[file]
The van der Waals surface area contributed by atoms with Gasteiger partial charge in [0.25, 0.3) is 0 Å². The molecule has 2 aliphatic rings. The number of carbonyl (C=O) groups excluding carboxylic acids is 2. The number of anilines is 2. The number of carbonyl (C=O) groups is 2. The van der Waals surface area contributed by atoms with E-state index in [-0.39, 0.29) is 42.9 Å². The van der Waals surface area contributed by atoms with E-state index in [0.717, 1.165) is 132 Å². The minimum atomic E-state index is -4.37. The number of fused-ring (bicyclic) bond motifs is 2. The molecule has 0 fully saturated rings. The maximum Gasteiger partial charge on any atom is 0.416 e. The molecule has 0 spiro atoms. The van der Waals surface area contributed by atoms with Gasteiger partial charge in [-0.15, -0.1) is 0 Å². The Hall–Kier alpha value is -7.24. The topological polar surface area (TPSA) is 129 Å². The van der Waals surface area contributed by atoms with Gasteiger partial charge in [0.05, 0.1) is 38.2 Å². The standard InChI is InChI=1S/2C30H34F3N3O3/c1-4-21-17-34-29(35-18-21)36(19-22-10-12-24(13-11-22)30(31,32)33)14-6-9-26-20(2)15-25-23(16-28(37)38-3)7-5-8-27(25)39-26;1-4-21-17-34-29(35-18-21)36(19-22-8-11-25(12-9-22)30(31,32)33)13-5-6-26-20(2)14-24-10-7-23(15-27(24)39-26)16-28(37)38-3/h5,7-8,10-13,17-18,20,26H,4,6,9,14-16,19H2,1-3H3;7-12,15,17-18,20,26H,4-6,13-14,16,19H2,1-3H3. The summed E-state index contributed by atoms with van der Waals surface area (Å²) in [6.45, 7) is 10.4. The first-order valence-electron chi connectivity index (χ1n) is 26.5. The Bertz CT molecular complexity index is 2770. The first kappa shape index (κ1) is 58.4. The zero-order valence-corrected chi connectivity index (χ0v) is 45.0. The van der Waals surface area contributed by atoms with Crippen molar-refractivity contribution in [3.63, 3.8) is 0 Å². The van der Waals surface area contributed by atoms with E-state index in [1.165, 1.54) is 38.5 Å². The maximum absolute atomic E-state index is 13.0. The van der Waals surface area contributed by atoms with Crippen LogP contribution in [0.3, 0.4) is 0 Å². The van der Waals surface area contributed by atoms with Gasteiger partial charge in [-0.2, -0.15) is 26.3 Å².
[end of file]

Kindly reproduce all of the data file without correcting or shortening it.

The van der Waals surface area contributed by atoms with Gasteiger partial charge in [0.25, 0.3) is 0 Å². The molecule has 2 aliphatic rings. The number of carbonyl (C=O) groups excluding carboxylic acids is 2. The number of anilines is 2. The number of carbonyl (C=O) groups is 2. The van der Waals surface area contributed by atoms with E-state index in [-0.39, 0.29) is 42.9 Å². The van der Waals surface area contributed by atoms with E-state index in [0.717, 1.165) is 132 Å². The minimum atomic E-state index is -4.37. The number of fused-ring (bicyclic) bond motifs is 2. The molecule has 0 fully saturated rings. The maximum Gasteiger partial charge on any atom is 0.416 e. The molecule has 0 spiro atoms. The van der Waals surface area contributed by atoms with Gasteiger partial charge in [-0.15, -0.1) is 0 Å². The Hall–Kier alpha value is -7.24. The topological polar surface area (TPSA) is 129 Å². The van der Waals surface area contributed by atoms with Gasteiger partial charge in [0.05, 0.1) is 38.2 Å². The standard InChI is InChI=1S/2C30H34F3N3O3/c1-4-21-17-34-29(35-18-21)36(19-22-10-12-24(13-11-22)30(31,32)33)14-6-9-26-20(2)15-25-23(16-28(37)38-3)7-5-8-27(25)39-26;1-4-21-17-34-29(35-18-21)36(19-22-8-11-25(12-9-22)30(31,32)33)13-5-6-26-20(2)14-24-10-7-23(15-27(24)39-26)16-28(37)38-3/h5,7-8,10-13,17-18,20,26H,4,6,9,14-16,19H2,1-3H3;7-12,15,17-18,20,26H,4-6,13-14,16,19H2,1-3H3. The summed E-state index contributed by atoms with van der Waals surface area (Å²) in [6.45, 7) is 10.4. The first-order valence-electron chi connectivity index (χ1n) is 26.5. The Bertz CT molecular complexity index is 2770. The first kappa shape index (κ1) is 58.4. The zero-order valence-corrected chi connectivity index (χ0v) is 45.0. The van der Waals surface area contributed by atoms with Crippen molar-refractivity contribution in [3.63, 3.8) is 0 Å². The van der Waals surface area contributed by atoms with E-state index in [1.165, 1.54) is 38.5 Å². The maximum absolute atomic E-state index is 13.0. The van der Waals surface area contributed by atoms with Crippen LogP contribution in [0.3, 0.4) is 0 Å². The van der Waals surface area contributed by atoms with Gasteiger partial charge in [-0.2, -0.15) is 26.3 Å².